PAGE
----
We just sort of stand there in silence, and all you can hear is the combine combing the corn field outside, grinding out chaff and straw.
Finally, the tall woman takes out her checkbook. She writes a check for two hundred less than the asking price — to cover the moving cost, she explains; she’ll need to hire a professional mover. I take the check and watch their car pull out of the driveway.
At night it’s hard to sleep because my chest feels so tight. I get up and pace. I look out the western window. With the full moon I can see the harvested farm fields; the bales of hay cast little rounded shadows. A voice tells me to drink — Grandpa drank a lot whenever something bad happened. It never worked; I could always see the smoke behind his irises, making his eyes grow glassy and vulnerable. He sighed and coughed as if he could expel the smoke from his lungs.
I can’t sell my good memories. They’re in the cast iron grates, in the oven compartments, coursing through the electrical wires and igniters. When Grandma died, Grandpa took everything she owned and threw it out. Pictures and knickknacks fit into the rollout garbage can, but the bigger stuff — couches, an end table she’d purchased at Goodwill, a sewing machine she’d bought with her first paycheck, an octagonal table for playing Bridge — sat out in the rain.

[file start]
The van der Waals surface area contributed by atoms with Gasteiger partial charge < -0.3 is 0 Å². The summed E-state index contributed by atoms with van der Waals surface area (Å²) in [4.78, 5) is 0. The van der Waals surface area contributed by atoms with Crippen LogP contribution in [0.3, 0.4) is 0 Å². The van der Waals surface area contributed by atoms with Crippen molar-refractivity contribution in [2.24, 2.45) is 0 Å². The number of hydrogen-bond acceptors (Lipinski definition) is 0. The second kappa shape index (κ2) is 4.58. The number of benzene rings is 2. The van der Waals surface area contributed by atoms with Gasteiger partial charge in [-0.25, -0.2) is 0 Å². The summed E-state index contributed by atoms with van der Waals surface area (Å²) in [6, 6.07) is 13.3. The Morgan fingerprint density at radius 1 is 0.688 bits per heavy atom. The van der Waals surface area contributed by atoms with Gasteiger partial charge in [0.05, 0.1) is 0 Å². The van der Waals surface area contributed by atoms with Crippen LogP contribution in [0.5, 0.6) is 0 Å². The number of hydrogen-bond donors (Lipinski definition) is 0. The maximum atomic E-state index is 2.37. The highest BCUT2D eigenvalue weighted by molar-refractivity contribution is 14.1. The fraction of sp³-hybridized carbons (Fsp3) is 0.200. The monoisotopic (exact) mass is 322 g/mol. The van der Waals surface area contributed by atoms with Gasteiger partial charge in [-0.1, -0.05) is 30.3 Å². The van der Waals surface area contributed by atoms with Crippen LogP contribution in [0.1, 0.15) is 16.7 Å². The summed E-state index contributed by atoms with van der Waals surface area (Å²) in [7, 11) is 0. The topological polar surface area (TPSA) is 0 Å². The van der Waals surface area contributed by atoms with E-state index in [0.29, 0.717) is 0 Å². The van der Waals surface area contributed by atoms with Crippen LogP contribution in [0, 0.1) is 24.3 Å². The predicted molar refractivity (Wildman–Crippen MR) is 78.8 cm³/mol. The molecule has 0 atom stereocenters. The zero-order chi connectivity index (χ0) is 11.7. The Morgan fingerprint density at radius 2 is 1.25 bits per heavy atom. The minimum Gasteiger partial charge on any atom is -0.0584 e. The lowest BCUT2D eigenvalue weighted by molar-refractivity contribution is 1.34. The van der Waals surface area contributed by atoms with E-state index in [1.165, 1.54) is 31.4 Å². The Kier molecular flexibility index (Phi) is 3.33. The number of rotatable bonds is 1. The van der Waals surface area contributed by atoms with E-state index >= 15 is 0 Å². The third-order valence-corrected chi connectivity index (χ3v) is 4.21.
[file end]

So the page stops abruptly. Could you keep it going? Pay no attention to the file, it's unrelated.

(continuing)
I ruined entire weeks with Mary because I didn’t know what to do with my emotions. I stewed. I took long drives. I shut myself off. Selling the stove won’t change that.
The next morning, I call a moving company, get an estimate. I call one of the storage companies on the outskirts of Chicago and rent a small unit. I rip up the check for the stove and call the nice lesbian couple and tell them it’s not for sale after all. I have the same feeling washing over me that I felt when I first completed the purchase of the stove. That feeling told me This is a mistake, a costly mistake, and it will change your life, you will never get back what you’re losing, you will never have that much money again. Mary’s parents are right: sell it all, bury the memories the way farmers bury broken equipment in the ground.
But the pain is part of those good memories. That’s what Grandpa never understood. He left all of Grandma’s things on the side of the road, but the garbage man never collected them. They rotted and grew mold and eventually he doused it all in diesel fuel and lit it all on fire, but even then the ashes remained, scattered, and the scorch marks on the concrete never washed away.
Ken Brosky received his MFA in writing from the University of Nebraska-Omaha. He’s currently represented by Fairbank Literary Agency. They’re shopping a mystery novel that will change the way you look at tigers. Forever.
Featured image courtesy sarah b.